Movie Review : Rampart (2011)
Rampart is a 2011 dirty cop drama written and directed by the relatively unknown Oren Moverman, who's most significant prior career achievement was co-writing the script to Todd Haynes' strange Bob Dylan movie I'm Not There. What makes Rampart slightly more intriguing than other unheralded American movies is that it was co-written by James Ellroy himself, author of The Black Dahlia, L.A Confidential and main inspiration for certain television shows with a noted tendency for "borrowing." Ellroy is the absolute best in the business when it comes to overstep morality and piss off the well-thinking. So, I had vested interest in Rampart and intended to love the shit out of it. My unrealistic expectations were almost fulfilled. The execution was superb, yet it lacked the nuance that made other urban dramas such as Nightcrawler incredible.
Dave Brown (Woody Harrelson) is a 24-years veteran of LAPD ruling over their Rampart division. He is violent, unfair and deals justice the ol' American way, using his judgement over the books of law. Everybody puts up with Date Rape Dave (that is such a James Ellroy kind of nickname) because he earned a reputation for putting a serial date rapist underground years ago. His life start coming undone when he is filmed while beating the everloving shit out of an African-American driver who may or may not have deserved it, depending on whether or not you judge that egregious hit-and-runs are deserving of physical violence. The LAPD is already under fire for the Rampart scandal, so they're looking to make Dave a scapegoat to alleviate the pressure on themselves. While the entire world is literally conspiring to bring him down, Date Rape Dave only has himself to rely on and it is not necessarily a good thing.
Rampart is, first and foremost, the character study of a dirty LAPD cop in the Rodney King-riots era. Oren Moverman and James Ellroy leave little doubt that Dave Brown is a horrible person: his two ex-wives are actually sisters, is estranged from his trouble daughters, has sex with numerous nameless women in the movie and I'm not even getting in the professional stuff here. What makes Date Rape Dave a compelling human being, though is his compulsive need to seduce. He is a completely different person around women: he is polite, gentle and asks for clear consent whenever he wants to have sex. Arousing women's desire makes Dave feel loved and validated. Sex is the equivalent of a pit stop for him in this never ending highway of adversity that is Rampart. There is a beautiful, symbolic scene that express his vulnerability halfway into the movie, where he's asking Robin Wright's character to jump in the pool with him. It's a nice (and unusual) foray into Dave's psyche as it is starting to fall apart.
Movies like Rampart put in perspective the romantic and very American idea that justice is a personal endeavor and should be administered through one's judgement rather than a fair, equal and often frustrating system. I call that the Dirty Harry syndrome. Dave Brown takes law into his own hands and uses it to serve his own interests. Now, it also is an American idea that you should protect your own and let the rest of the world burn, but by not playing by the rules and alienating everybody, Dave puts his loved ones at risks. He even begins to doubt some of them at some point. Rampart explores the self-reliant Cowboy myth and exposes it as inadequate in a contemporary, urban setting. I loved how it challenged the romantic notions of self-righteous, personal justice and exposed the ugly side of it. There's an ugly side to everything, but certain ideas are so seducing it sometimes is hard to see.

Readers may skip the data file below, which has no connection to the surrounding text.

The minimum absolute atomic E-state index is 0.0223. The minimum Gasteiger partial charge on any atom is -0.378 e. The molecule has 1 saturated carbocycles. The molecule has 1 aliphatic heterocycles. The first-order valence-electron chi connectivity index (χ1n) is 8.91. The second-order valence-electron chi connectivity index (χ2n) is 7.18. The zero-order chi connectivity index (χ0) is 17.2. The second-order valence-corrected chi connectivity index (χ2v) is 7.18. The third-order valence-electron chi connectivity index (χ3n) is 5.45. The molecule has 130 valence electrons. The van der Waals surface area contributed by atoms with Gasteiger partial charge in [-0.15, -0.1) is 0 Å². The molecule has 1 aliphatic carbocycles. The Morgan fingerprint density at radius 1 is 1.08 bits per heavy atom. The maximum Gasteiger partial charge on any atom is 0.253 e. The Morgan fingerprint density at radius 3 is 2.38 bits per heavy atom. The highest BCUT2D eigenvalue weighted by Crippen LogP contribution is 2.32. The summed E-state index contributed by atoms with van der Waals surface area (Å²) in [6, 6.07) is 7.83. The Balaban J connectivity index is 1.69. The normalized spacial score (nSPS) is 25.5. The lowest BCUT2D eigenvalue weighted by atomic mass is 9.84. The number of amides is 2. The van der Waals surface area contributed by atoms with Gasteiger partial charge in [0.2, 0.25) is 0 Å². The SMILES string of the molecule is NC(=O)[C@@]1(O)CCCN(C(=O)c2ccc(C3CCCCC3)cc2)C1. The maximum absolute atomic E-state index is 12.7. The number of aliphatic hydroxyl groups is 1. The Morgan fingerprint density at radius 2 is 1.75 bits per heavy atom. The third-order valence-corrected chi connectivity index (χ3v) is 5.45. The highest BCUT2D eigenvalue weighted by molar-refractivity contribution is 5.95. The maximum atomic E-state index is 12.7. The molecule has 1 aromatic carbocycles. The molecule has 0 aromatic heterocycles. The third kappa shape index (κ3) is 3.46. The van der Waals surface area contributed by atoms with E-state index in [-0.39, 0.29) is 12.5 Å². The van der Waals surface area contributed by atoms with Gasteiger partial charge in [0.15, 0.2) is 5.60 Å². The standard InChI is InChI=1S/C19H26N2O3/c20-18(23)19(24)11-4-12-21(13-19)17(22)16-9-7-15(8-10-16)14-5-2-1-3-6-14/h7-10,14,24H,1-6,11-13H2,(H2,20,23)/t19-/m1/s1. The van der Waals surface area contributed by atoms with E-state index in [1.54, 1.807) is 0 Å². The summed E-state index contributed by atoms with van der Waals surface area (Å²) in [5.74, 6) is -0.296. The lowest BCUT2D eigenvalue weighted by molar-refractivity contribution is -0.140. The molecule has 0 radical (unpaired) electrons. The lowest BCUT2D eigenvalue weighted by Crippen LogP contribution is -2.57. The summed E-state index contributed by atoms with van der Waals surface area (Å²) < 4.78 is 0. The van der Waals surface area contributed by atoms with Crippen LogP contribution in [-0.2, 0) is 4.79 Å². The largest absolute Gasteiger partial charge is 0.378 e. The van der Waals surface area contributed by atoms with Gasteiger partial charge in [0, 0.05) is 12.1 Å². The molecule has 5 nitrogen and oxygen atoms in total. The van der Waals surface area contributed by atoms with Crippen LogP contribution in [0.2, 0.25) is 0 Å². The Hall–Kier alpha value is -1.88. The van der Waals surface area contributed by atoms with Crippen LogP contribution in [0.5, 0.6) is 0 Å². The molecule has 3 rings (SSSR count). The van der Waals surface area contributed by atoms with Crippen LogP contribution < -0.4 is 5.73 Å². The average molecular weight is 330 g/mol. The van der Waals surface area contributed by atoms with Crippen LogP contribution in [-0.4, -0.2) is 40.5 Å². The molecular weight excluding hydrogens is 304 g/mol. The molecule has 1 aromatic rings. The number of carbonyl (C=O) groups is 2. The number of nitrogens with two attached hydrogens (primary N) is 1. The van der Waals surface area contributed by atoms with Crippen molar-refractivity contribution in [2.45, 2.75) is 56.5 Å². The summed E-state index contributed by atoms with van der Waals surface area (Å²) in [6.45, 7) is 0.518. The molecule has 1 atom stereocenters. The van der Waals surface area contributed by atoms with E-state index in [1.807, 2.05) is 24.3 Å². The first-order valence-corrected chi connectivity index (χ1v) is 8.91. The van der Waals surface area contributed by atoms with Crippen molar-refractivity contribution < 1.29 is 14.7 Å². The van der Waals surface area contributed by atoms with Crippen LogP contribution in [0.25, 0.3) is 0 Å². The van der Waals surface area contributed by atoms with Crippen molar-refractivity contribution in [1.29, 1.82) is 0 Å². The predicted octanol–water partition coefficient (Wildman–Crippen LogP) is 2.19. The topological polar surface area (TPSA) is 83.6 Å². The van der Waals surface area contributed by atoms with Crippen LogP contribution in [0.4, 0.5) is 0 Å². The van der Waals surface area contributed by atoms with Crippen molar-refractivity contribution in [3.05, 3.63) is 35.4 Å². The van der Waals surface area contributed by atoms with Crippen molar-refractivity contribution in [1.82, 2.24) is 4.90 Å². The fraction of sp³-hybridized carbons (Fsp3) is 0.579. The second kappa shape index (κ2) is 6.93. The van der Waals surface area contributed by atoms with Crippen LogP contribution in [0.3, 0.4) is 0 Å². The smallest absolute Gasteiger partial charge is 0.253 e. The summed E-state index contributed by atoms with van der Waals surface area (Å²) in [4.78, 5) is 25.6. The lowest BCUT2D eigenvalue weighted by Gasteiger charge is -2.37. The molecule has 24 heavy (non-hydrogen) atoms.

What I liked less about Rampart and where comparisons with movies like Nightcrawler become pertinent is the single-minded tone. The movie is rather predictable. Part of it is by design, Rampart is meant to be a contemporary tragedy. It is not supposed to have a neatly packaged ending. Part of it, though is... * welp * a screenplay problem. I don't want to criticize James Ellroy's work because I'm such an unabashed fan, but Date Rape Dave is the only character with clear motivations outside of IA cop Kyle Timkins (Ice Cube). So, it's pretty clear from the get-go that Dave is caught in a downward spiral and it's a question of time before he fucks himself over. Writing only one character completely is a pitfall most authors/screenwriters end up falling in eventually and it handicaps Rampart quite a bit. It's still a very good movie, but it had the necessary angle and potency to be transcendent.
I love fictional dirty cops. They're probably my favorite character stereotype. Rampart's Date Rape Dave doesn't disappoint in that regard and offers an intense and complex portrait of ideas otherwise romanticized by movie audiences. It's adorably uncomfortable and not completely heartless in its own, peculiar way. Rampart is unfortunately a little straightforward and predictable, yet not to a point where it becomes unpleasant or boring. It just won't really surprise you at any moment, which is what standout narratives do. Still Rampart is a quality dirty cop film. It shuns conventional morals and offers a bleak, yet not unrealistic portrait of the self-righteous justice mainstream movie audiences are usually so enamored with. I really liked Rampart, but I did not fall in love head over heels with it. My standards were probably unrealistic. Try it, see for yourselves. Either way it won't disappoint you unless you're looking for a bubblegum ending where good triumphs over evil. There concepts don't really apply here.